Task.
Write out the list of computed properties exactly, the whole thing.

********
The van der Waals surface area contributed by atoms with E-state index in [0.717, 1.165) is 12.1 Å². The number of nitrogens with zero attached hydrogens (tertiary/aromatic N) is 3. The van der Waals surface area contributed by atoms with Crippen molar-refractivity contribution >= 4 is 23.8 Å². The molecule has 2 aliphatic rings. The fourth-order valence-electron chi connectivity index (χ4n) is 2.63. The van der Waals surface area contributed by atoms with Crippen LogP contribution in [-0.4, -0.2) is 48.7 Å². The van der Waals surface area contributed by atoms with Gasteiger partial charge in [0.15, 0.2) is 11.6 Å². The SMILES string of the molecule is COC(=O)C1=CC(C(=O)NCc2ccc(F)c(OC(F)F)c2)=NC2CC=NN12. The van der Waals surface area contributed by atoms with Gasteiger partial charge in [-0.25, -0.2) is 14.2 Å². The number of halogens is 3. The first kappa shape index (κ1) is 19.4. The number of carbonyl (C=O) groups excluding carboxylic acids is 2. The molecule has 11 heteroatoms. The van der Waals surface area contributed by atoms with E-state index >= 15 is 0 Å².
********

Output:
The van der Waals surface area contributed by atoms with E-state index in [0.717, 1.165) is 12.1 Å². The number of nitrogens with zero attached hydrogens (tertiary/aromatic N) is 3. The van der Waals surface area contributed by atoms with Crippen molar-refractivity contribution >= 4 is 23.8 Å². The molecule has 2 aliphatic rings. The fourth-order valence-electron chi connectivity index (χ4n) is 2.63. The van der Waals surface area contributed by atoms with Crippen LogP contribution in [-0.4, -0.2) is 48.7 Å². The van der Waals surface area contributed by atoms with Gasteiger partial charge in [0.15, 0.2) is 11.6 Å². The SMILES string of the molecule is COC(=O)C1=CC(C(=O)NCc2ccc(F)c(OC(F)F)c2)=NC2CC=NN12. The van der Waals surface area contributed by atoms with Gasteiger partial charge in [-0.25, -0.2) is 14.2 Å². The number of halogens is 3. The first kappa shape index (κ1) is 19.4. The number of carbonyl (C=O) groups excluding carboxylic acids is 2. The molecule has 11 heteroatoms. The van der Waals surface area contributed by atoms with E-state index >= 15 is 0 Å².